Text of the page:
Discovery of DNA silencing mechanism reveals how plants protect their genome

May 12, 2011
HDA6-regulated genes are highly overlapped with MET1-regulated genes. Credit: RIKEN

(PhysOrg.com) -- Researchers at the RIKEN Plant Science Center (PSC) have clarified a key epigenetic mechanism by which an enzyme in the model plant Arabidopsis protects cells from harmful DNA elements. Published in the April 28th issue of the journal PLoS Genetics, the finding contributes to advancing our understanding of a broad range of biological processes in both plants and animals, opening the door to applications in cancer therapy and agriculture.

In everything from to to development, living cells depend critically for their survival on the successful functioning of their DNA. Certain DNA elements such as transposons, fragments of DNA that replicate within an organism's genome, can however disrupt this functioning and disable genes. To defend against such harmful elements, form inactive tightly-packed DNA called , whose dense structure serves to repress (“silence”) the expression of nearby gene sequences and protect the genome.

Earlier research identified the enzyme HDA6 as playing a key role in such “hetrochromatin silencing” in the Arabidopsis, but the mechanism involved remained unclear. In order to clarify this mechanism, the research group investigated the involvement of HDA6 in two processes: DNA methylation, an epigenetic modification that changes the structure of DNA without altering its sequence, and the modification of histone, the main component of chromatin.

HDA6 protein directly binds to its target regions. Credit: RIKEN

Through a genome-wide comparison, the researchers were able to show that plants with repressed HDA6 function are not able to silence harmful DNA elements, suggesting that the enzyme plays an important role in gene silencing. Further investigation revealed that HDA6 binds directly to transposons and silences their activity through specific histone modifications, and that another enzyme, the DNA methyltransferase MET1, cooperates with HDA6 in this gene silencing.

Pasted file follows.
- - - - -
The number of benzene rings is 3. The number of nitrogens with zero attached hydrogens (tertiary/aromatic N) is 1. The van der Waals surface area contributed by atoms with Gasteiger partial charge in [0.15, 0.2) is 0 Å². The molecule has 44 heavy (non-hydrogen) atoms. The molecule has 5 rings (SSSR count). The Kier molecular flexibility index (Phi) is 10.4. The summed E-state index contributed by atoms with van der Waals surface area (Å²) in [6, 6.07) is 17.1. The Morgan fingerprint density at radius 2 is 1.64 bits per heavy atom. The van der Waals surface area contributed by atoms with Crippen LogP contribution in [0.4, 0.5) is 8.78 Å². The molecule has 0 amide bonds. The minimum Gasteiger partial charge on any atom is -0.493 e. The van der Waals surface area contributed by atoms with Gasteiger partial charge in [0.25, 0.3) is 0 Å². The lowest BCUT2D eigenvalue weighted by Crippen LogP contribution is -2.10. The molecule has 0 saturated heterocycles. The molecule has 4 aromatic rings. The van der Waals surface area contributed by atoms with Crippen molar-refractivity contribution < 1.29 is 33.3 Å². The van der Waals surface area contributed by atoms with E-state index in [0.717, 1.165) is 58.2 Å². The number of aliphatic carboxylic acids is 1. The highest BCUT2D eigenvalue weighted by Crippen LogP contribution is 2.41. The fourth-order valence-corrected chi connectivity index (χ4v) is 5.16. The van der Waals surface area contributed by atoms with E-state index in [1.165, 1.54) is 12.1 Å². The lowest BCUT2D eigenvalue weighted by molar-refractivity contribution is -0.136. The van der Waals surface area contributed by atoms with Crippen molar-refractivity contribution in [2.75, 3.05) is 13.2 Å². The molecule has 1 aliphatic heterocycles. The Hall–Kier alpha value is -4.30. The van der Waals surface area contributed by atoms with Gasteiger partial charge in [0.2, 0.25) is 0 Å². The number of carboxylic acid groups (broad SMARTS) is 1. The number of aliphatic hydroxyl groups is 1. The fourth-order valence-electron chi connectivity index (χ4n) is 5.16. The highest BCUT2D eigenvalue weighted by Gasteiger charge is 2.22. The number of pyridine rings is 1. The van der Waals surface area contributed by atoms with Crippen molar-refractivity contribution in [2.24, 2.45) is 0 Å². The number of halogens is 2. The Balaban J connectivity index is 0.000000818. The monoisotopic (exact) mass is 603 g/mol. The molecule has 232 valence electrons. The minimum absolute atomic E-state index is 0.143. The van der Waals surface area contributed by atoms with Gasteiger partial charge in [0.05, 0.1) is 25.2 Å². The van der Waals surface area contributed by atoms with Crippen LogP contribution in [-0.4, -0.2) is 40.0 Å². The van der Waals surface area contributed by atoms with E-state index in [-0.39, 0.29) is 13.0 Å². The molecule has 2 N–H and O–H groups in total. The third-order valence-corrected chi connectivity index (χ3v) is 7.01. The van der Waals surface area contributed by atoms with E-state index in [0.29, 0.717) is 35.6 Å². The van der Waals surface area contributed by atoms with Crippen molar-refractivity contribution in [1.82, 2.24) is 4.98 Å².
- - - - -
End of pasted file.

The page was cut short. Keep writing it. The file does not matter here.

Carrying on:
HDA6 collaborates with MET1 to make foundation of gene silencing. Credit: RIKEN

Together, the findings establish for the first time that MET1-mediated DNA methylation and HDA6-mediated histone modification work together in repressing harmful DNA elements. By shedding light on the complex interplay between these two processes, the findings provide valuable insight on how plants and animals have evolved to protect their genome from harmful DNA, contributing to applications in areas such as cancer therapy and agriculture.

Explore further: Tricking plants to see the light may control the most important twitch on Earth

More information: To TK, Kim J-M, Matsui A, Kurihara Y, Morosawa T, et al. (2011) Arabidopsis HDA6 Regulates Locus-Directed Heterochromatin Silencing in Cooperation with MET1. PLoS Genet 7(4): e1002055. doi:10.1371/journal.pgen.1002055

add to favorites email to friend print save as pdf

Related Stories

Histone modifications control accessibility of DNA

Jul 14, 2010

(PhysOrg.com) -- n an advanced online publication in Nature Structural & Molecular Biology scientist from Dirk Schübeler's group from the Friedrich Miescher Institute for Biomedical Research provide a geno ...

Work with fungus uncovering keys to DNA methylation

Dec 15, 2008

Researchers in a University of Oregon lab have shed more light on the mechanism that regulates DNA methylation, a fundamental biological process in which a methyl group is attached to DNA, the genetic material in cells of ...

Silencing of jumping genes in pollen

Feb 05, 2009

Scientists at the Instituto Gulbenkian de Ciência (IGC), in Portugal, are to date the only research group in the world capable of isolating the sperm cells in the pollen grain of the model plant Arabidopsis thaliana. This ...

Plants display 'molecular amnesia'

Dec 02, 2008

(PhysOrg.com) -- Plant researchers from McGill University and the University of California, Berkeley, have announced a major breakthrough in a developmental process called epigenetics. They have demonstrated for the first ...

Recommended for you

Getting a jump on plant-fungal interactions

Jul 29, 2014

Fungal plant pathogens may need more flexible genomes in order to fully benefit from associating with their hosts. Transposable elements are commonly found with genes involved in symbioses.

User comments : 0